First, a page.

In 2013, can region apply lessons from past 5 years?

2013 may be a year historians look back on as the time local leaders hit the “reset” button on issues that had been at the forefront of public policy discussions before the 2008 economic meltdown. Will leaders revisit these issues following the same assumptions and conventional strategies as before? Or will lessons learned in the past five years and a new set of leaders take the region down an entirely different path in addressing some of these issues?  

As we approach a new year, we tend to have a sense of anticipation about the possibility of change. Following a major election year, that anticipation is often heightened with a mixture of excitement and anxiety, as we all try to discern what new policies and ideas newly elected officials will bring to governing. Many will watch closely to see how Gov.-elect Pat McCrory’s experience as mayor of the state’s largest city will inform his policies, particularly on issues important to an increasingly urban state such as transportation and growth management.

In the Charlotte region, many expect the modest economic recovery of the past year to gain momentum, and with it will re-emerge a number of issues, like transit and public education, that were temporarily set on the back burner as leaders struggled to respond to the human and economic needs during the worst economic downturn since the Great Depression.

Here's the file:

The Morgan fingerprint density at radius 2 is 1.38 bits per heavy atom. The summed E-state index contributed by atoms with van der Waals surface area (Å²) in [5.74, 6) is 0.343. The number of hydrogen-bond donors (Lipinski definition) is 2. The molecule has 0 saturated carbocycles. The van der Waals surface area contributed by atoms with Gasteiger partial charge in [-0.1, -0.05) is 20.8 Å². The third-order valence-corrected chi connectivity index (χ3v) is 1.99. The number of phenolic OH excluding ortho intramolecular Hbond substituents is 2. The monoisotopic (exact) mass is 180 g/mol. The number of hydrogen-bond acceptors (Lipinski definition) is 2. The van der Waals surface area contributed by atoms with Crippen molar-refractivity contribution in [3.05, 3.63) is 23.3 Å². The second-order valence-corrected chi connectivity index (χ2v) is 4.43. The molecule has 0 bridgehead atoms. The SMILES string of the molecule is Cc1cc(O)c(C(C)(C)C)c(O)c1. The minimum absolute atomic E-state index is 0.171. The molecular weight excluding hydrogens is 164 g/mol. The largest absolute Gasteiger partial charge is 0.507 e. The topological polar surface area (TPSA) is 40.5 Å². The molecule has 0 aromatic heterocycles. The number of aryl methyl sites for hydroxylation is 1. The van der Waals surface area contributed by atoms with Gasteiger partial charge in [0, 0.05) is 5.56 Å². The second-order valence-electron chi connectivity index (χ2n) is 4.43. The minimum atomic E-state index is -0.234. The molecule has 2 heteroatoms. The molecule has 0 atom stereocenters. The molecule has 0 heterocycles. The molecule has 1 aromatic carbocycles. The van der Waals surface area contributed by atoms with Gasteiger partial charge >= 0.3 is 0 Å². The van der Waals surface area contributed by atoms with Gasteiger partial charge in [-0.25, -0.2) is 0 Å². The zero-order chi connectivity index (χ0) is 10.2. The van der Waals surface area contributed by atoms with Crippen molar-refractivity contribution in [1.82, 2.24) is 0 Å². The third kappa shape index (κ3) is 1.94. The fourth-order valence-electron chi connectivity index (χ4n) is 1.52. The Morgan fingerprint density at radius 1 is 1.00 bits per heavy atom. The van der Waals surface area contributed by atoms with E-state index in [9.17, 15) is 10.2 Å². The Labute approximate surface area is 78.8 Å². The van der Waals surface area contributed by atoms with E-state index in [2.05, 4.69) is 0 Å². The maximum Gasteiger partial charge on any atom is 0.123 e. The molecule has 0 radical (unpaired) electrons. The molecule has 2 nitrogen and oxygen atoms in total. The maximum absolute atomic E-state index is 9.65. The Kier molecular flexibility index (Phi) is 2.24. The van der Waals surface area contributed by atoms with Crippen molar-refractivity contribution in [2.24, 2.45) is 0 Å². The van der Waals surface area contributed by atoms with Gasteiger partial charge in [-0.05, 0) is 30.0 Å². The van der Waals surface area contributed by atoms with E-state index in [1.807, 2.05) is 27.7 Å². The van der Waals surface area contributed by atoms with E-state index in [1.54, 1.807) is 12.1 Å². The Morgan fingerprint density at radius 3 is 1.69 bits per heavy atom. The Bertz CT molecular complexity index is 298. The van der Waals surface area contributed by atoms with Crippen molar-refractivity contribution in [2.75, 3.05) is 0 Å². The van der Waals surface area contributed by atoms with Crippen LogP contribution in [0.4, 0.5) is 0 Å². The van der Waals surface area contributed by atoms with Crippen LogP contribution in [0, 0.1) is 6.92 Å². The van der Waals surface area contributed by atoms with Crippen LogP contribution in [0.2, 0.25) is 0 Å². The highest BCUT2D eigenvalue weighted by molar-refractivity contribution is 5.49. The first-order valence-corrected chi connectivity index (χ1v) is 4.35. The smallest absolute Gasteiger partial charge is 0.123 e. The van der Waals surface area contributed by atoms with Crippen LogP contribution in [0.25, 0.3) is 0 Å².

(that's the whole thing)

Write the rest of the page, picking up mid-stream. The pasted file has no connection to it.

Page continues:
Among key issues we’ll be watching closely in 2013:

  • Will the Charlotte region pick up where it left off, in terms of land use, with development following the conventional, suburban-form, automobile-centric model that has defined the Charlotte region since the World War II?  Or, as many urban experts have predicted, will more people embrace greater density tied to public transit, responding to the suburban housing crisis of the past five years and growing concerns about energy independence?
  • Can communities as economically and culturally diverse as those in the Charlotte region come together to address regional planning issues that transcend political boundaries, like air, water and transportation?  The success of a three-year HUD-funded initiative called CONNECT, with numerous governmental, private sector and nonprofit partners, will tell us much about whether the region can get serious about collaboration at a time of greater urgency than ever to work together. Or will this be just another well-intentioned effort in a long line of regional planning discussions, like Voices & Choices a decade ago, that withers in the absence of an institutional and political framework for implementation?
  • Will efforts to diversify the region’s economy succeed, not just in Charlotte, where the financial crisis demonstrated the vulnerability of the city’s over-reliance on one sector, but in the surrounding region, where an economic restructuring away from manufacturing was already under way before the Great Recession hit?
  • What is the future of public education, in particular the prospects for racially and economically diverse populations having equal access to high quality education?  This region and state didn’t go the way of many other Southern communities that turned to private schools in response to desegregation. Can that tradition survive, in an era when many newcomers bring different perspectives and attitudes about public education, and in a political climate more sympathetic to alternative approaches to education?